Posted by R. Emmet Sweeney on September 1, 2015
In 1956 the hip new fad was past life regression, thanks to the story of Bridey Murphy. In Colorado, amateur hypnotist Morey Bernstein had been experimenting his craft with Virginia Mae Morrow, who claimed to have died in Ireland in 1864, when she was known as Bridey Murphy. The story was reported in the Denver Post, and then published as a best-selling book authored by Bernstein in 1956, The Search for Bridey Murphy. It was briefly on everybody’s lips, with the New York Times reporting, “there were Bridey Murphy parties (‘come as you were’) and Bridey Murphy jokes (parents greeting newborns with ‘Welcome back’).” Hollywood wanted to cash-in on the craze while it was still relevant, so Paramount rushed their official adaptation of The Search for Bridey Murphy, starring Teresa Wright, into production. It was released on October 1st of 1956. American International Pictures worked a little quicker, cranking their past life regression monster movie The She-Creature (1956) out in nine days, and getting it into theaters on July 25th. Though beset by casting troubles and budget restrictions, The She-Creature manages to create an atmosphere of voluptuous dread, aided by Paul Blaisdell’s insectoid creature design and efficient direction from bargain basement king Edward L. Cahn.
Posted by Kimberly Lindbergs on August 27, 2015
TCM’s Summer Under the Stars programming ends on August 31st with a bang featuring a batch of movies starring Shelley Winters. The blond, boozy, ballsy and brash starlet is one of my favorite actresses and on Monday you can watch her ignite the small screen in a number of notable roles, including her Oscar winning turn as a bigoted and abusive mother in A PATCH OF BLUE (1965).
To celebrate Winters’s reign as Summer Under Stars closing act I thought I’d share some of the glamorous vintage advertisements she modeled for early in her career featuring the powerhouse performer selling everything from lipstick to beer. Shelley Winters may have been one of the greatest actors of her generation but much like her costar Barbara Stanwyck in EXECUTIVE SUITE (1954)—also airing on TCM this coming Sunday!—the streetwise dame wasn’t ashamed to pitch products to her adoring public if it put money in the bank.
Posted by Kimberly Lindbergs on August 20, 2015
FRANKENSTEIN (1931) airs tonight on TCM at 9:30PM EST/6:30PM PST
The name Mae Clarke might not immediately ring any bells but the fair-haired, spirited and sad-eyed beauty was a promising leading lady in pre-code Hollywood before personal disappointments, mental health issues and a disfiguring car accident took their toll. When Clarke died in 1992 at age 81 most classic film fans remembered her as the woman who gets a grapefruit smashed in her face by James Cagney during THE PUBLIC ENEMY (1931) or they might have recalled her daring leap from a window to protect the man she loves in THE FRONT PAGE (1931). Thankfully, many of Clarke’s earlier films have been restored and made available since then. We’re now able to get a much broader understanding of why a 1932 issue of Picture Play magazine prophesied a “brilliant career for her” and Modern Screen claimed, “Mae Clark deserves a place among the big names of filmdom and will get there before long–watch her!”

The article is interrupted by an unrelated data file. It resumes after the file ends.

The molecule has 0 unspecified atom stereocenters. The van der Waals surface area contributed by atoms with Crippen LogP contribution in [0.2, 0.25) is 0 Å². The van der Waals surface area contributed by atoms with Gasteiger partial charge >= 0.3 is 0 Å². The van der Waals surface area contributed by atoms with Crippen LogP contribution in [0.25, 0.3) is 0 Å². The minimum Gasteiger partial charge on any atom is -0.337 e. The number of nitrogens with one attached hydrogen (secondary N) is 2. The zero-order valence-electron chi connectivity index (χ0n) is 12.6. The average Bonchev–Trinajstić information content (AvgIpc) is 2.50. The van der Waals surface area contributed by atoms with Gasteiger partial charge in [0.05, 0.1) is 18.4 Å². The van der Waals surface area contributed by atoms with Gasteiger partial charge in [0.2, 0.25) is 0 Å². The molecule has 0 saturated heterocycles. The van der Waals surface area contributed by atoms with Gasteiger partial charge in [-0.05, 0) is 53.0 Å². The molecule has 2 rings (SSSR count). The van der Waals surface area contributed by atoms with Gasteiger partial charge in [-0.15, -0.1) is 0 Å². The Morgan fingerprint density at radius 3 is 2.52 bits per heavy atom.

Today TCM is featuring Mae Clarke in their Summer Under the Stars programming and you can catch her in a number of films including James Whale’s WATERLOO BRIDGE (1930), where she plays the doomed Myra. Many consider it her best film and Clarke often referred to it as her favorite role but today I’d like to focus on her often-overlooked performance in Whale’s FRANKENSTEIN (1931), where she plays the sympathetic fiancé of Dr. Frankenstein (Colin Clive).
Posted by R. Emmet Sweeney on August 18, 2015
For his last film under contract at Twentieth Century-Fox, Sam Fuller directed House of Bamboo (1955), a film noir relocated to Japan. Daryl Zanuck took Harry Kleiner’s screenplay for The Street With No Name (’48) and dropped it in Fuller’s lap, inviting him to remake it on location in Tokyo. Shot in CinemaScope and Deluxe color, it is Fuller’s most beautiful film, and the new Blu-ray from Twilight Time (available for purchase at Screen Archives) looks flawless. Clearly inspired by his surroundings, and backed by an A-picture budget, Fuller works variations on the slashing lines of slatted bamboo curtains, sliding doors, and the increasingly vertical Tokyo cityscape, ending in a justifiably famous rooftop amusement park ride, a deadly trip around Saturn’s rings.
Posted by Kimberly Lindbergs on August 13, 2015
THE TRAIN ROBBERS (1973) airs on TCM August 12 at 4PM EST/1PM PST
When I spotted Ann-Margret on the August cover of TCM’s Now Playing guide I jumped for joy and then I pulled out my treasured autographed copy of her 1994 autobiography, My Life, and did some rereading. I hadn’t looked at the book in years and thought it might inspire me to write something about the actress for the Movie Morlocks and sure enough, it did. What caught my eye was a photo of Ann-Margret with John Wayne (pictured above) accompanied by the line “Duke always had me laughing on the set of THE TRAIN ROBBERS. He was an extraordinary man.”
Posted by Kimberly Lindbergs on August 6, 2015
Who doesn’t like Michael Caine? It’s hard to imagine that there are any film fanatics alive who don’t appreciate at least one or two of the 123 films that he’s appeared in. I happen to love Michael Caine and today TCM will be airing a batch of films featuring the bespectacled British actor as part of their ongoing “Summer Under the Stars” programming. One of the films being shown is HELL IN KOREA (1956), which contains his first credited screen performance along with some of my favorite Caine films including BILLION DOLLAR BRAIN (1967), THE MAN WHO WOULD BE KING (1975), HANNAH AND HER SISTERS (1986), THE IPCRESS FILE (1965), GET CARTER (1971) and THE ROMANTIC ENGLISH WOMAN (1975). As an accompaniment to TCM’s spotlight on Michael Caine I thought I’d compile some interesting facts about the man that may or may not surprise you.